Protecting The Gear
For months before the workshop began, we heard from participants as they grappled with ways to transport their gear, which necessarily included long lenses and multiple DSLRs. On my way to Alaska, I—well, okay—Kathy carried onto the plane a Lowepro Lens Trekker 600 AW that held my 500mm lens with a 1.4X tele-extender and camera body attached to it; this isn’t something I would ever check into the belly of the aircraft! Other participants packed their big glass and other photo gear into padded camera roller bags that are carry-on-possible. One participant kept the lens in its original hard case and shipped it FedEx to friends in Anchorage. It arrived safely, but the hard case was cracked.

Never check the big glass in original equipment cases with an airline. The case is easily recognizable and screams, “Steal me!” A colleague flying with me a number of years ago lost his 600mm lens that way. If you really must check expensive camera gear, place it in ordinary luggage with good packing material and a TSA lock on it, then cross your fingers.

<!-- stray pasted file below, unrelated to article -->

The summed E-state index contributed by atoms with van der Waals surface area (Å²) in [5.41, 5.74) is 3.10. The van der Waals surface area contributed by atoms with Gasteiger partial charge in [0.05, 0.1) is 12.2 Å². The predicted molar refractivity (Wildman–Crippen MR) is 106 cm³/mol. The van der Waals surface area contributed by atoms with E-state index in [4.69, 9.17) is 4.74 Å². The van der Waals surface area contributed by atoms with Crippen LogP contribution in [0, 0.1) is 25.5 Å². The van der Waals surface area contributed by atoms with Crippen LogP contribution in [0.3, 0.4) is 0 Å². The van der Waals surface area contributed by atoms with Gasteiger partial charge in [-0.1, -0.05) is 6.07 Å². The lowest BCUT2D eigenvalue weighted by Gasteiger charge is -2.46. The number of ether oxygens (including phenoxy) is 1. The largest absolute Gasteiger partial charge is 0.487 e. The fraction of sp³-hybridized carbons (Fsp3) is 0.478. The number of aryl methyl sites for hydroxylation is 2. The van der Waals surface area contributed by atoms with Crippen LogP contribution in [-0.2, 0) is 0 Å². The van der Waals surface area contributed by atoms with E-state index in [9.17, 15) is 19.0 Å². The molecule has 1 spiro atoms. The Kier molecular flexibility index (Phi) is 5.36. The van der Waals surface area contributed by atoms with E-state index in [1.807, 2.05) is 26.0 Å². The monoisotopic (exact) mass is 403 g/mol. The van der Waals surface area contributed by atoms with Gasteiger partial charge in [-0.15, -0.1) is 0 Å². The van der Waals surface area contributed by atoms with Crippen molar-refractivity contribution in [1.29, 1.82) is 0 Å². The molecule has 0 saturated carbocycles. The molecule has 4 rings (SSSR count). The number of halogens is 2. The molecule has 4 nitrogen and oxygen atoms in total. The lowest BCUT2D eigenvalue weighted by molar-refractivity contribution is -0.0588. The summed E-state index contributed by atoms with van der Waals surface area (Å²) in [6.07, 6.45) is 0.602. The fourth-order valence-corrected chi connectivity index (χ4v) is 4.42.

In the field, protect your gear. Use a tripod designed for heavy bodies and lens combinations, and tighten/lock the legs every time you set up. Be sure you’re on solid ground (the tundra is spongy!) and that the equipment is level and balanced to prevent the disastrous crash as you turn your back—a mishap that occurred with one of the participants at Denali. His entire rig, with 500mm lens, went over on the side of the road, breaking the attached 2X tele-extender and the tripod mount on the lens.

It can be pretty wet in Denali in the fall, but we photograph rain or shine! The wet tundra shows saturated colors and dazzling early-morning frosted berries and bright leaves. Although today’s pro-level bodies and lenses are well sealed, a rain hood for your photographic equipment is very helpful, and it’s important to keep from transferring moisture from your hands and clothing to your gear.

The Ready Photographer Captures The Prize